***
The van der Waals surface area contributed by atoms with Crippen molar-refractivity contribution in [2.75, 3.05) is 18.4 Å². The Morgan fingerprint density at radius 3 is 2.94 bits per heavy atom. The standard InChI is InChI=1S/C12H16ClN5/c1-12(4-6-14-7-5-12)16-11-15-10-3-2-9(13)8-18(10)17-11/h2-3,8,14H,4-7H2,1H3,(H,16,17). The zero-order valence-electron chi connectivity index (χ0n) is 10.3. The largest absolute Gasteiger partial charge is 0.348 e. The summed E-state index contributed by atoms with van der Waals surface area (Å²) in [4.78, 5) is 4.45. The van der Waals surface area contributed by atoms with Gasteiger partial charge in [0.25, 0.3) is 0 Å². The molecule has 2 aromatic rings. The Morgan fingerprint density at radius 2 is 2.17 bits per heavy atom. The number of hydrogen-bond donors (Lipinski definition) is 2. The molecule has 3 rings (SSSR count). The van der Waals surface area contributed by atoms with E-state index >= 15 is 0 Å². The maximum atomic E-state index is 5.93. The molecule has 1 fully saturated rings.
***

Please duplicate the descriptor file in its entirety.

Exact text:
The van der Waals surface area contributed by atoms with Crippen molar-refractivity contribution in [2.75, 3.05) is 18.4 Å². The Morgan fingerprint density at radius 3 is 2.94 bits per heavy atom. The standard InChI is InChI=1S/C12H16ClN5/c1-12(4-6-14-7-5-12)16-11-15-10-3-2-9(13)8-18(10)17-11/h2-3,8,14H,4-7H2,1H3,(H,16,17). The zero-order valence-electron chi connectivity index (χ0n) is 10.3. The largest absolute Gasteiger partial charge is 0.348 e. The summed E-state index contributed by atoms with van der Waals surface area (Å²) in [4.78, 5) is 4.45. The van der Waals surface area contributed by atoms with Gasteiger partial charge in [0.25, 0.3) is 0 Å². The molecule has 2 aromatic rings. The Morgan fingerprint density at radius 2 is 2.17 bits per heavy atom. The number of hydrogen-bond donors (Lipinski definition) is 2. The molecule has 3 rings (SSSR count). The van der Waals surface area contributed by atoms with E-state index >= 15 is 0 Å². The maximum atomic E-state index is 5.93. The molecule has 1 fully saturated rings.